Then there’s the possibility of GOP primary challengers attacking incumbents. Lukewarm senators might be asking McConnell to spare them the vote, Ring said. “For every Republican senator who’s saying, ‘I have problems with this,’ my sense is that there’s another one saying to McConnell, ‘I’d rather not have to vote on this.’”
There’s also the question of McConnell’s personal opinion. “He doesn’t like the bill,” the GOP donor and White House ally Doug Deason told the Post. He compared the majority leader to the hard-line former attorney general: “He’s a Jeff Sessions–style, lock-them-up-and-throw-away-the-key kind of guy.” However, Tolman said that when he met with McConnell, the senator indicated he was “not really putting his finger on the scale one way or another.”
If not this year, how about in 2019?
“I’m pretty confident, given the broad support that it has, that it would pass next year,” McConnell predicted at the Wall Street Journal event. Supporters disagree. “This really does need to get done this year,” Senator Mike Lee, a libertarian-leaning Republican from Utah who backs the reforms, told The Journal last month. “Saying that we’ll do it next year is tantamount to saying this just isn’t going to get done.”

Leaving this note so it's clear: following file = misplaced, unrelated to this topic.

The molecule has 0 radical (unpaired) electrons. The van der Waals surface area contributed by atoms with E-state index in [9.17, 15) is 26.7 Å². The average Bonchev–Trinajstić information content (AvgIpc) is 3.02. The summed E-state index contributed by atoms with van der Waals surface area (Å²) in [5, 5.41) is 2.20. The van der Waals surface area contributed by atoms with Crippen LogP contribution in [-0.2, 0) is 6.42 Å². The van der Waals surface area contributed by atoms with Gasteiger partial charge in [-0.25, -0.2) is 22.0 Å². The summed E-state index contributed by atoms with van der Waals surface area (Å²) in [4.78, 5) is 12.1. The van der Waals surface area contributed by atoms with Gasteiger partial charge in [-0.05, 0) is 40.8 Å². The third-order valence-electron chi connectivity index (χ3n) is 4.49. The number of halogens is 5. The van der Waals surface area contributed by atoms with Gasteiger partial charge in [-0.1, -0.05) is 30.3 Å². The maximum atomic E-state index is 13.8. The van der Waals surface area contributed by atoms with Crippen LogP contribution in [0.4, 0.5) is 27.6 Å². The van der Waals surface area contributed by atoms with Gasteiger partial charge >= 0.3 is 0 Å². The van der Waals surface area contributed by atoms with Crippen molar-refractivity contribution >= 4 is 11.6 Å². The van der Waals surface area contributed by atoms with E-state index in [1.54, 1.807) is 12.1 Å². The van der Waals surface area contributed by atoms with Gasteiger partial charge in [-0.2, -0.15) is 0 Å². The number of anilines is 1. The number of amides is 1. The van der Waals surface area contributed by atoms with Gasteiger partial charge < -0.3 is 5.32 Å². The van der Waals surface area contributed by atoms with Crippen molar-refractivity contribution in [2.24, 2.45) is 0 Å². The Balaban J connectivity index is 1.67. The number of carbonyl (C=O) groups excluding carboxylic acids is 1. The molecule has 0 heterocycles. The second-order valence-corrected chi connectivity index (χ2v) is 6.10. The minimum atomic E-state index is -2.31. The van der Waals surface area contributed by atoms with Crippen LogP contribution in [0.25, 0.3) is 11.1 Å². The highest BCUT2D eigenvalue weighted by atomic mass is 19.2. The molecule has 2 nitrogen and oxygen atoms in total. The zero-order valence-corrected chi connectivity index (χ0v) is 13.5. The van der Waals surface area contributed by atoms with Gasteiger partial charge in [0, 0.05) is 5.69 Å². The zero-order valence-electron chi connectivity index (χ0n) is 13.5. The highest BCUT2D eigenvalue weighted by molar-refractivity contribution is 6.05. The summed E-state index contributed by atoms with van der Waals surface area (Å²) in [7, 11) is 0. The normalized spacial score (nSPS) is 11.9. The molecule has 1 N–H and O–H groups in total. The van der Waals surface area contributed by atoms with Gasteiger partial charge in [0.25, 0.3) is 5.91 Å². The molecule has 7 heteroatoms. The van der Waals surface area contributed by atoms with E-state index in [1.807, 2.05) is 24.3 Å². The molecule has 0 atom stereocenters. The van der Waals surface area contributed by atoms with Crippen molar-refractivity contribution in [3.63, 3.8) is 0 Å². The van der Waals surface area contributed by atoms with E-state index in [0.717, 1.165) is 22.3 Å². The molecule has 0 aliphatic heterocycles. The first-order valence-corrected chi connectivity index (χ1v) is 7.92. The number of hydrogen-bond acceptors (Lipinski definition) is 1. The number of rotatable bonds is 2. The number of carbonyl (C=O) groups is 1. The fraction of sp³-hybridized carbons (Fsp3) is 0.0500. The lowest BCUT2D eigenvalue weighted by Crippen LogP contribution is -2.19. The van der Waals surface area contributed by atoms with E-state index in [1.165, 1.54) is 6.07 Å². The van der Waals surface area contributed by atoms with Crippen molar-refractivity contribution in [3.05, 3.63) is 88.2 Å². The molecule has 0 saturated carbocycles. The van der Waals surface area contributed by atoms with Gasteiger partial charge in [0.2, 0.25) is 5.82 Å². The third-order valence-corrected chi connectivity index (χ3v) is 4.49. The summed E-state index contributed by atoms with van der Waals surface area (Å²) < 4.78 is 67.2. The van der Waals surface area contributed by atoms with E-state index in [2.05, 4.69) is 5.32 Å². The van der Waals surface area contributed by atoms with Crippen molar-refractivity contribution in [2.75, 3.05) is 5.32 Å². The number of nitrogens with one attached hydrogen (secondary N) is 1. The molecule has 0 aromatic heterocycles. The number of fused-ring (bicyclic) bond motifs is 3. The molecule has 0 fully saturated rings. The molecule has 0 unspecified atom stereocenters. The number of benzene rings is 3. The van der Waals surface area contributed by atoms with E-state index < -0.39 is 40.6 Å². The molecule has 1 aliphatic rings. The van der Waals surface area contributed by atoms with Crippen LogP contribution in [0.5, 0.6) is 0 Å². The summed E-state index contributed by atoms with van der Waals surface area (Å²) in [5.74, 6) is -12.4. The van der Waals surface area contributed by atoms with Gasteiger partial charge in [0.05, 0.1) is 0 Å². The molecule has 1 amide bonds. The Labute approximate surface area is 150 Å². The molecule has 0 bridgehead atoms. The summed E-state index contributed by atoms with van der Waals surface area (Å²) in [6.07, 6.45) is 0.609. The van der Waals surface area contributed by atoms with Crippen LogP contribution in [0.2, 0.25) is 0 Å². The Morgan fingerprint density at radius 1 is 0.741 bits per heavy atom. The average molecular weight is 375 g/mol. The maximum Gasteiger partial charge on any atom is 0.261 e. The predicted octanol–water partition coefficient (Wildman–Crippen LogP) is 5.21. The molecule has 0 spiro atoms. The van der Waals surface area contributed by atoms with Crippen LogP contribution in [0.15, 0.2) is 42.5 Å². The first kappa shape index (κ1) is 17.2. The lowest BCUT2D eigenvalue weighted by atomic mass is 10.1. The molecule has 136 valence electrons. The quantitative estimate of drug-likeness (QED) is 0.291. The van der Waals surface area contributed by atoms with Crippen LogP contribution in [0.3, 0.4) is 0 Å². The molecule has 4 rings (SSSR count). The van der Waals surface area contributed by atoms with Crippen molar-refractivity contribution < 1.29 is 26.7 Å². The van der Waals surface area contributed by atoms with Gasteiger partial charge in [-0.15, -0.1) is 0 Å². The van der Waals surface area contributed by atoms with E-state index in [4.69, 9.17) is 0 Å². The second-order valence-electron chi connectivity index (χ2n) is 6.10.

The two advocates agreed. “You start all over again,” Ring said. “You’re back to square zero,” Tolman said. The politics will change with Democrats taking control in the House. Progressives, especially new representatives who ran on social-justice platforms, could push for more dramatic reforms. Most House opposition was among Democrats who thought the original bill without sentencing reforms did not do enough. In May, with opposition from former Attorney General Eric Holder and others on the left, 57 of the 59 “no” votes came from Democrats.
Read: Democrats split over Trump’s prison pitch
More generous policies could exceed Trump’s tolerance; if he withdrew his endorsement, Republicans on the fence would lose their cover with the party’s base. In the Senate, Ring said, the bill would lose supporters like the retiring Arizona Republican Jeff Flake, and GOP newcomers seem likely to oppose the legislation. The bipartisan consensus of the past four years could evaporate, leaving a partisan fight in which reform goes nowhere.
When asked about the bill’s odds during the lame-duck session, Tolman put them at 50–50 but sounded an optimistic note: “I was in the Senate, and we passed things that had worse odds than this. I think it’s very possible.” Ring took several breaths before answering. “I’ve always been pessimistic,” he said. “I worked on the Hill. I was a lobbyist. I know that it’s easier to kill things than pass things.”